DNA was denatured with 2N HCl during 10 min at 37°C followed by 10 min in boric acid 0.1 M (pH 8.5) at room temperature. The tissues were rinsed in PBS-Triton-X-100 0.03% three times for 5 min, and blocked with goat serum 10%. They were incubated with primary antibodies for 20 h at 4°C: rat anti–BrdU (1:400; AbD Serotec Cat# OBT0030 RRID: AB609568) plus mouse anti-Nestin (1:400; Millipore Cat# MAB353 RRID:AB94911), guinea pig anti-DCX (1:500, Millipore Cat# AB2253 RRID:AB1586992), or mouse anti-NeuN (1:400; Merck Cat# MAB377 RRID:AB11210778). After rinsing, the sections were incubated with appropriate secondary antibodies (1:1000, Alexa Fluor 488 for BrdU, Alexa Fluor 594 for cell markers; Invitrogen, Life technologies) for 60 min at room temperature. The brain tissues were mounted with fluorescence solution Vecta Mount (Vector, H-5000) and quantified under a fluorescence microscope Axio-observer D2 (Zeiss, Germany).
Apoptosis Assay (TUNEL)
Brain tissues were permeabilized with the same treatment as the last section. A kit was used to label apoptotic cells In Situ Cell Death Detection Kit, Fluorescein (Roche Applied Science) using the TUNEL method, then mounted for observation under a fluorescence system.
Four animals per group were decapitated and hippocampi were treated with protease tablets (complete mini EDTA-free, Roche, 04693159001) plus lysis buffer (Base Tris pH = 7.5, NaCl, NaF, Na3VO4, NP40) as described previously (Krishack et al., 2015; Shiwa et al., 2015; Galvez-Contreras et al., 2016). Briefly, the homogenate was centrifuged for 30 min at 14,000 rpm/4°C, and the supernatant was recovered and processed for Lowry protein assay (Lowry et al., 1951). Samples (30 μg total protein) were loaded in 7% SDS-polyacrylamide gels in SDS loading buffer (50 mM Tris-HCl pH 6.8, 2% SDS, 10% glycerol, 1% β-mercaptoethanol, 12.5 mM EDTA, and 0.02% bromophenol blue), electrophoresed and electrotransferred to immobilon-PSQ PVDF membrane (Merck-Millipore, ISEQ00010) in 39 mM glycine, 48 mM Tris-base, 1% SDS, 20% methanol, pH 8.3. After transfer, the membranes were blocked in 5% non-fat dry milk in TTBS (10 mM Tris–HCl, 150 mM NaCl, 0.1% Tween-20, pH = 7.5) for 2 h. Membranes were incubated overnight with primary antibodies against Anti-phospho-IGF-1R (1:200; Merck Cat# ABE332 RRID: AB11214503) diluted in TTBS. After washing three times with TTBS, membranes were incubated for 1 h at room temperature with 1:600 biotinylated anti-rabbit IgG (Vector laboratories Cat# BA-1000 RRID: AB2313606) HRP-conjugated IgG diluted in TTBS. Protein bands were visualized and quantified using Bio-Rad Quantity One detection system.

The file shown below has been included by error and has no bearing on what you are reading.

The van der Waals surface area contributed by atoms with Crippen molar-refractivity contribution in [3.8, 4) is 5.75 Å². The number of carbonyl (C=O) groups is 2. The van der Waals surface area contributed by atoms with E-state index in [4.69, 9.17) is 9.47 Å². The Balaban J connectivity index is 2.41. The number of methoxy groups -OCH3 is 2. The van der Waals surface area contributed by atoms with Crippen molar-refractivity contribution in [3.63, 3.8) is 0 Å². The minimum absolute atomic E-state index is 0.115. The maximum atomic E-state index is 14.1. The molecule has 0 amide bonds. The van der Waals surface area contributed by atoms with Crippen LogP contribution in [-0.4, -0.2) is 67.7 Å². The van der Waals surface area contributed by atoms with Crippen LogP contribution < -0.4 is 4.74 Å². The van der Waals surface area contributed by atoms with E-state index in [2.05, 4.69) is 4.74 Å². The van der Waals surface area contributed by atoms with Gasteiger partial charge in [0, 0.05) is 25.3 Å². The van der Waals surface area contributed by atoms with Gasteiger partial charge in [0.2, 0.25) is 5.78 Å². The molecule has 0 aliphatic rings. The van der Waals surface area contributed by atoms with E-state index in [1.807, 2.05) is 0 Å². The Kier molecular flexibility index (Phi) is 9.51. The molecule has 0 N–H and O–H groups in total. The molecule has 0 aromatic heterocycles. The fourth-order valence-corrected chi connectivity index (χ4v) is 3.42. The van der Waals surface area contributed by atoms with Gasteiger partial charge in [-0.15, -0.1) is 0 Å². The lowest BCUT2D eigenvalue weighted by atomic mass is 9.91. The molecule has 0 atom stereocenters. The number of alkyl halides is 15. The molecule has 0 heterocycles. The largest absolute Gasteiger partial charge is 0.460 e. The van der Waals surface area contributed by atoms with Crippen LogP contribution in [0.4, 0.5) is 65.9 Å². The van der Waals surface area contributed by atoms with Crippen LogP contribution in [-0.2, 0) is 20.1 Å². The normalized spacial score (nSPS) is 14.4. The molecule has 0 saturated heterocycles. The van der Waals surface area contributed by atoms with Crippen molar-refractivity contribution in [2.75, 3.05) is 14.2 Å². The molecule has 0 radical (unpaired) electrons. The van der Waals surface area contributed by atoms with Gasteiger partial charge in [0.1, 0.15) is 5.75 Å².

All antibodies used in the present research are listed in the Table 1. Anti-BrdU antibody recognizes chemical BrdU that is incorporated into DNA during synthesis phase of mitosis, replacing thymidine. Hence, BrdU expression exhibits nuclear localization (Kee et al., 2002). Anti-Nestin antibody recognizes intermediate filaments protein (class Type VI) of neuronal or dividing precursor nerve cells in the SGZ and is mostly expressed in nerve cells implicated in the radial growth of axons (Michalczyk and Ziman, 2005). Anti-DCX antibody recognizes a microtubule-associated protein expressed almost exclusively in immature neurons. Neuronal precursors express DCX shortly after exiting the cell cycle. DCX expression continues for 2–3 weeks until the neuroblasts turn into mature neurons (Brown et al., 2003). NeuN antibody (NeuN; clone A60) specifically recognizes the DNA-binding neuron-specific protein (NeuN), which is present in most CNS and PNS neuronal cell types of all vertebrates tested. NeuN protein distribution is apparently restricted to NeuN, perikarya and some proximal neuronal processes in both fetal and adult brain (Mullen et al., 1992).
TUNEL detects DNA fragmentation that results from apoptotic signaling cascades. The assay relies on the presence of nicks in the DNA that can be identified by terminal deoxynucleotidyl transferase (TdT), an enzyme that will catalyze the addition of dUTPs that are secondarily labeled with a marker (Gavrieli et al., 1992). IGF-1 receptor (IGF-1R) is a disulfide-linked heterotetrameric transmembrane protein consisting of two alpha (130 kDa) and two beta (95 kDa) subunits. The IGF-1R is highly expressed in all cell types and tissues and is highly overexpressed in most malignant tissues where it functions as an anti-apoptotic agent by mediating signaling pathways that enhance cell survival (LeRoith et al., 1995). The IGF-1R activates alternative pathways for protection from apoptosis both during normal development and during stress or disease. CORT is a glucocorticoid secreted by the cortex of the adrenal gland. This hormone is produced in response to stimulation of the adrenal cortex by ACTH. CORT is a major indicator of stress and is the major stress steroid produced in non-human mammals. In addition to stress levels, CORT is believed to play a decisive role in sleep–wake patterns (Arthaud et al., 2015).
To quantify the number of double labeled cells located in the DG we assessed seven 35-μm sections, 210 μm apart (n = 5 animals per group) from -1.34 mm to -2.92 mm Bregma coordinates (George Paxinos, 2001). We counted new neurons in the SGZ of the DG, which is a one-cell-thick layer. The whole SGZ was quantified in all of the collected slices, ranging from one field in anterior slices (-1.34 mm coordinates from Bregma) to three fields in posterior slices (-2.92 mm coordinates from Bregma) to accomplish 30 microscopic field per animal. Double labeling was confirmed and quantified by matching cellular morphologies with clearly discernible nuclei and by analyzing non-overlapping high-power (400x) microscope fields (field area = 0.64 mm2). For imaging, a Zeiss Axio-Observer D1 microscope (Göttingen, Germany) and Axio-Vision 4.8.1 acquisition Software (AxioVision, RRID:SciRes_000111 Göttingen, Germany) was used. For every section, the percentage of co-localization of BrdU+ cells that co-expressed Nestin, DCX, or NeuN divided by the total number of BrdU+ cells per section multiplied by 100.